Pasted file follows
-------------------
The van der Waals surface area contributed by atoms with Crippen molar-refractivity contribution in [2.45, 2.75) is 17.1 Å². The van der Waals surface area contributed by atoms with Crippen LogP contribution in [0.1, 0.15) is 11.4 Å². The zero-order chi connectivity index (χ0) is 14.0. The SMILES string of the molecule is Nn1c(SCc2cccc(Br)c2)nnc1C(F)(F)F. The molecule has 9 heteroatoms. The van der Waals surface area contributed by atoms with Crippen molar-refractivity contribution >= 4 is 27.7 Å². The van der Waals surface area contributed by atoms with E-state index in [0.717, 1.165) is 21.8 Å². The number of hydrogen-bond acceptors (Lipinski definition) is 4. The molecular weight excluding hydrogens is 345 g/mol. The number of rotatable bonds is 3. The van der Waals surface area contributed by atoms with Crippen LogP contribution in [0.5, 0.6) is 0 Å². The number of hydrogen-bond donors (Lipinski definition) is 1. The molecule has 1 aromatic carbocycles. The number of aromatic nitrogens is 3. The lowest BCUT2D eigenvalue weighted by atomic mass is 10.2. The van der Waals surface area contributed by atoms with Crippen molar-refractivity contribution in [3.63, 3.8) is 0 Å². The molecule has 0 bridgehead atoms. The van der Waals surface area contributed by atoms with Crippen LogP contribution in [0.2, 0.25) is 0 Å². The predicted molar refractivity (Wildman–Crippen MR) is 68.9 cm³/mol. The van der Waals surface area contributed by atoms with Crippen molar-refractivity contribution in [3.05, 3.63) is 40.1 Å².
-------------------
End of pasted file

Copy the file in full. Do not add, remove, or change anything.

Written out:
The van der Waals surface area contributed by atoms with Crippen molar-refractivity contribution in [2.45, 2.75) is 17.1 Å². The van der Waals surface area contributed by atoms with Crippen LogP contribution in [0.1, 0.15) is 11.4 Å². The zero-order chi connectivity index (χ0) is 14.0. The SMILES string of the molecule is Nn1c(SCc2cccc(Br)c2)nnc1C(F)(F)F. The molecule has 9 heteroatoms. The van der Waals surface area contributed by atoms with Crippen molar-refractivity contribution >= 4 is 27.7 Å². The van der Waals surface area contributed by atoms with E-state index in [0.717, 1.165) is 21.8 Å². The number of hydrogen-bond acceptors (Lipinski definition) is 4. The molecular weight excluding hydrogens is 345 g/mol. The number of rotatable bonds is 3. The van der Waals surface area contributed by atoms with Crippen LogP contribution in [0.5, 0.6) is 0 Å². The number of hydrogen-bond donors (Lipinski definition) is 1. The molecule has 1 aromatic carbocycles. The number of aromatic nitrogens is 3. The lowest BCUT2D eigenvalue weighted by atomic mass is 10.2. The van der Waals surface area contributed by atoms with Crippen molar-refractivity contribution in [3.63, 3.8) is 0 Å². The molecule has 0 bridgehead atoms. The van der Waals surface area contributed by atoms with Crippen LogP contribution in [0.2, 0.25) is 0 Å². The predicted molar refractivity (Wildman–Crippen MR) is 68.9 cm³/mol. The van der Waals surface area contributed by atoms with Crippen molar-refractivity contribution in [3.05, 3.63) is 40.1 Å².